John Kerry was born on December 11, 1943 at Fitzsimmons Military Hospital in Denver, Colorado, where his father, Richard, who had volunteered to fly DC-3's in the Army Air Corps in World War II, was recovering from a bout with tuberculosis. Not long after Sen. Kerry's birth, his family returned home to Massachusetts.
A graduate of Yale University, John Kerry entered the Navy after graduation, becoming a Swift Boat officer, serving on a gunboat in the Mekong Delta in Vietnam. He received a Silver Star, Bronze Star with Combat V, and three awards of the Purple Heart for his service in combat.
By the time Senator Kerry returned home from Vietnam, he felt compelled to question decisions he believed were being made to protect those in positions of authority in Washington at the expense of the soldiers carrying on the fighting in Vietnam. Kerry was a co-founder of the Vietnam Veterans of America and became a spokesperson for the Vietnam Veterans Against the War -- Morley Safer would describe him as "a veteran whose articulate call to reason rather than anarchy seemed to bridge the gap between the Abbie Hoffman's of the world and Mr. Agnew's so-called 'Silent Majority.'" In April 1971, testifying before the Senate Foreign Relations Committee, he asked the question of his fellow citizens, "How do you ask a man to be the last man to die for a mistake?" Sen. Claiborne Pell, (D-R.I.) thanked Kerry, then 27, for testifying before the committee, expressing his hope that Kerry "might one day be a colleague of ours in this body."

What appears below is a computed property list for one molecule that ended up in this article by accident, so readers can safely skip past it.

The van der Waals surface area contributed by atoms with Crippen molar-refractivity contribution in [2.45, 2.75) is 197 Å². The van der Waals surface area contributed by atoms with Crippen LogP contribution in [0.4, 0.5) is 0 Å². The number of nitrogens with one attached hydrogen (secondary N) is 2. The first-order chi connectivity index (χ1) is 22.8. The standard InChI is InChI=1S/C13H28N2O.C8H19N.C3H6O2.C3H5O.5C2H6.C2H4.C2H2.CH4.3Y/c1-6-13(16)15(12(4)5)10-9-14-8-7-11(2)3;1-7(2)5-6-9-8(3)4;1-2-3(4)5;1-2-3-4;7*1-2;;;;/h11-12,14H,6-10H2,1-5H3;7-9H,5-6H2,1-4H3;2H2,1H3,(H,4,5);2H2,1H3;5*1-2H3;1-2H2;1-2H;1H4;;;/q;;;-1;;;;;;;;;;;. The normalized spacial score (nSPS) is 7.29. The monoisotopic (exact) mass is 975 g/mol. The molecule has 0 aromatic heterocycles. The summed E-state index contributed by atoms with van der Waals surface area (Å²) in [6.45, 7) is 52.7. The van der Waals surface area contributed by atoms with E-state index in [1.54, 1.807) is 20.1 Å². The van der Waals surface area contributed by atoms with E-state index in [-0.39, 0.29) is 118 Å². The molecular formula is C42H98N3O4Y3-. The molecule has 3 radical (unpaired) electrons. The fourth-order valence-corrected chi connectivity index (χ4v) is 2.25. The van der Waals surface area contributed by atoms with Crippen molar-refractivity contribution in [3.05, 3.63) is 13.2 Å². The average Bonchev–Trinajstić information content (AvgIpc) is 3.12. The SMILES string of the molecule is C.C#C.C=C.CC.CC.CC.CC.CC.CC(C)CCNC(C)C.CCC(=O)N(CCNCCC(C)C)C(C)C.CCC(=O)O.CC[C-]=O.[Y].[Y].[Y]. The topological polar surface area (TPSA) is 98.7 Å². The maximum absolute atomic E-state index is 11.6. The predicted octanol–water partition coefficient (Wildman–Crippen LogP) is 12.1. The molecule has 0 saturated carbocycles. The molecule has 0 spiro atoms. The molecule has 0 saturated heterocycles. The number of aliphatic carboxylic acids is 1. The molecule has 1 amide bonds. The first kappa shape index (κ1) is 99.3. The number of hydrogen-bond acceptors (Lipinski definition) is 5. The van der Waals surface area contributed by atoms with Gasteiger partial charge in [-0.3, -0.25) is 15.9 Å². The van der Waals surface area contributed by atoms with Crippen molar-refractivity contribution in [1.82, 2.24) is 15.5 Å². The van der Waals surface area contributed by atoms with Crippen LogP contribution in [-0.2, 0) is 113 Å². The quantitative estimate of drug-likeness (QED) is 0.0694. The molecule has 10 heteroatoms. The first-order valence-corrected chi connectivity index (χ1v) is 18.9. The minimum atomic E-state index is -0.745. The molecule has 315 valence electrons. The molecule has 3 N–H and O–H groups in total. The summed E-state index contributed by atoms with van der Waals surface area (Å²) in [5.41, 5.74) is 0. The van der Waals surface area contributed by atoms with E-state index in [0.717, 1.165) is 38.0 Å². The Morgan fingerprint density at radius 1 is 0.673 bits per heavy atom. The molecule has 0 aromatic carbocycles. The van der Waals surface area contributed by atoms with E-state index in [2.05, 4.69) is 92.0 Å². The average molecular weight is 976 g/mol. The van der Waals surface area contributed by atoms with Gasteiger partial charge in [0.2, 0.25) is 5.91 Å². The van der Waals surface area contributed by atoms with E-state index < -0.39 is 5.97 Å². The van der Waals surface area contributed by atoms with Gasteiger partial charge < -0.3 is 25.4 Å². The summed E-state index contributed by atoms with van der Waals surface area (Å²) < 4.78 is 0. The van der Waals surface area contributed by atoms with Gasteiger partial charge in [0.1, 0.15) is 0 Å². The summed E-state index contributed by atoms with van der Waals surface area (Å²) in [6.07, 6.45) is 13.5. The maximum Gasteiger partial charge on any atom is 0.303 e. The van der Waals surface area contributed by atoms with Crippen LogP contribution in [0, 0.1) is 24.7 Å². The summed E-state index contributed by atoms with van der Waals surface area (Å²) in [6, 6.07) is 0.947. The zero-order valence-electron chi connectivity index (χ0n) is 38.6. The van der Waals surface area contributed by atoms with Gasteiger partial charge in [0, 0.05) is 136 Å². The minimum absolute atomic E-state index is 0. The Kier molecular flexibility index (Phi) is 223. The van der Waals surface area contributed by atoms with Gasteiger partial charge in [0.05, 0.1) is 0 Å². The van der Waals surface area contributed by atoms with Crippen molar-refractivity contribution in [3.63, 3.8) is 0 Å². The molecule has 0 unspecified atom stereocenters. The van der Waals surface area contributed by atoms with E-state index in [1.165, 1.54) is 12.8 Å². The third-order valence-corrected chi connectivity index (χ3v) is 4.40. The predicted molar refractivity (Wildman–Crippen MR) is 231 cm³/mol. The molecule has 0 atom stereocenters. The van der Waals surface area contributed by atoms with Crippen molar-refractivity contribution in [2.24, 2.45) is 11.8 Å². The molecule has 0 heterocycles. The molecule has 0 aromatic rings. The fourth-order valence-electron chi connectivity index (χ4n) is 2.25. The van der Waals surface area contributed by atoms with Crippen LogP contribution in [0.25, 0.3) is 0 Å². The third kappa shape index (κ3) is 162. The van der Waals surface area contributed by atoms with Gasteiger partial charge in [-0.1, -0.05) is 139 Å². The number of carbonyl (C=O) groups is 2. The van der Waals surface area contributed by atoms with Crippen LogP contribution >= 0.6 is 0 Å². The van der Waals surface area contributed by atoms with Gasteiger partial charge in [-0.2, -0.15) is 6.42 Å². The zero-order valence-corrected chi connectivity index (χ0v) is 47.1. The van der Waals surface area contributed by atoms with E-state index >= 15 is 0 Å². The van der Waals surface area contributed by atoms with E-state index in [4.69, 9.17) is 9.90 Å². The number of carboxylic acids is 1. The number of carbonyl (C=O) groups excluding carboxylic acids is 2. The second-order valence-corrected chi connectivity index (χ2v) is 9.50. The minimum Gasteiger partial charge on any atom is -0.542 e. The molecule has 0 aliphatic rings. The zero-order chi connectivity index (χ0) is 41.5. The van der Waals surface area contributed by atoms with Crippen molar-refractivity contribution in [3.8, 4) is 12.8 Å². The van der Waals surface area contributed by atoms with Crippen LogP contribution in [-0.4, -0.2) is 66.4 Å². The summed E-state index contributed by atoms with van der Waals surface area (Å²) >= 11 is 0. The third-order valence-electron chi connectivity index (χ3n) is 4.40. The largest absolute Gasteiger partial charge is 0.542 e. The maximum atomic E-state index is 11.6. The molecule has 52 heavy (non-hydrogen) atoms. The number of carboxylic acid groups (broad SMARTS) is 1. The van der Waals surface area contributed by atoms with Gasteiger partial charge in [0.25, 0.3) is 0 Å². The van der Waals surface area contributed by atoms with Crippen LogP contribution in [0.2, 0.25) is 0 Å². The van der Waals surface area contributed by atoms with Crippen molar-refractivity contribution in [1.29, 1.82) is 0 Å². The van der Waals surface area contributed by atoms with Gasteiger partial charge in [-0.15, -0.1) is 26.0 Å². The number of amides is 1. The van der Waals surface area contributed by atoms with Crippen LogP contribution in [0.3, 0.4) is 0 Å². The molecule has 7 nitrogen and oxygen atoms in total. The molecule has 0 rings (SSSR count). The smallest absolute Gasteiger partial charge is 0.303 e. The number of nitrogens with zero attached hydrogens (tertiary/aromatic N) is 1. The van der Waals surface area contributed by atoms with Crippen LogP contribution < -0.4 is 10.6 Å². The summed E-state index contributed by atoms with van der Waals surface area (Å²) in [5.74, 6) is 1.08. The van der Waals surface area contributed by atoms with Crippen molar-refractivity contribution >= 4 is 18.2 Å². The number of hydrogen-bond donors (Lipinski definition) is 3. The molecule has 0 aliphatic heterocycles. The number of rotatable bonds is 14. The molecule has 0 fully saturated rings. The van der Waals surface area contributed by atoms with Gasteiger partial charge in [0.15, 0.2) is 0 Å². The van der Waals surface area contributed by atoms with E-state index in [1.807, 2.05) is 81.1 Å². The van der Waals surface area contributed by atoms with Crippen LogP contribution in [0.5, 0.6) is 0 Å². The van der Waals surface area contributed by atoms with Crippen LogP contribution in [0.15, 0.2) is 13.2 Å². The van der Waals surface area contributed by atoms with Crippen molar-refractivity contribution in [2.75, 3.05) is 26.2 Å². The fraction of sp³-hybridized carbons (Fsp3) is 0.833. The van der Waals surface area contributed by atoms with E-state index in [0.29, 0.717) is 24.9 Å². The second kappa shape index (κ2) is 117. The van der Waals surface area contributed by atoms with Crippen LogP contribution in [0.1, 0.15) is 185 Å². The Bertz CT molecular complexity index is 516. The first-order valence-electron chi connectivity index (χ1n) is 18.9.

Fourteen years later, John Kerry would have the opportunity to fulfill those hopes - serving side by side with Sen. Pell as a Member of the Senate Foreign Relations Committee. But in the intervening years, he found different ways to fight for those things in which he believed. Time and again, Kerry fought to hold the political system accountable and to do what he believed was right. As a top prosecutor in Middlesex County, Kerry took on organized crime and put the Number Two mob boss in New England behind bars. He modernized the District Attorney's office, creating an innovative rape crisis crime unit, and as a lawyer in private practice he worked long and hard to prove the innocence of a man wrongly given a life sentence for a murder he did not commit.
In 1984, after winning election as Lieutenant Governor in 1982, Kerry ran and was elected to serve in the United States Senate, running and winning a successful PAC-free Senate race and defeating a Republican opponent buoyed by Ronald Reagan's reelection coattails. Like his predecessor, the irreplaceable Paul Tsongas, Kerry came to the Senate with a reputation for independence -- and reinforced it by making tough choices on difficult issues: breaking with many in his own Party to support Gramm-Rudman Deficit Reduction; taking on corporate welfare and government waste; pushing for campaign finance reform; holding Oliver North accountable and exposing the fraud and abuse at the heart of the BCCI scandal; working with John McCain in the search for the truth about Vietnam veterans declared POW/MIA; and insisting on accountability, investment, and excellence in public education.
Sen. Kerry was re-elected in 1990, again in 1996, defeating the popular Republican Governor William Weld in the most closely watched Senate race in the country, and in 2002. Now serving his fourth term, Kerry has worked to reform public education, address children's issues, strengthen the economy and encourage the growth of the high tech New Economy, protect the environment, and advance America's foreign policy interests around the globe.
John Kerry is married to Teresa Heinz Kerry. He has two daughters, Alexandra and Vanessa. Teresa has three sons, John, Andre, and Christopher. Senator Kerry lives in Boston.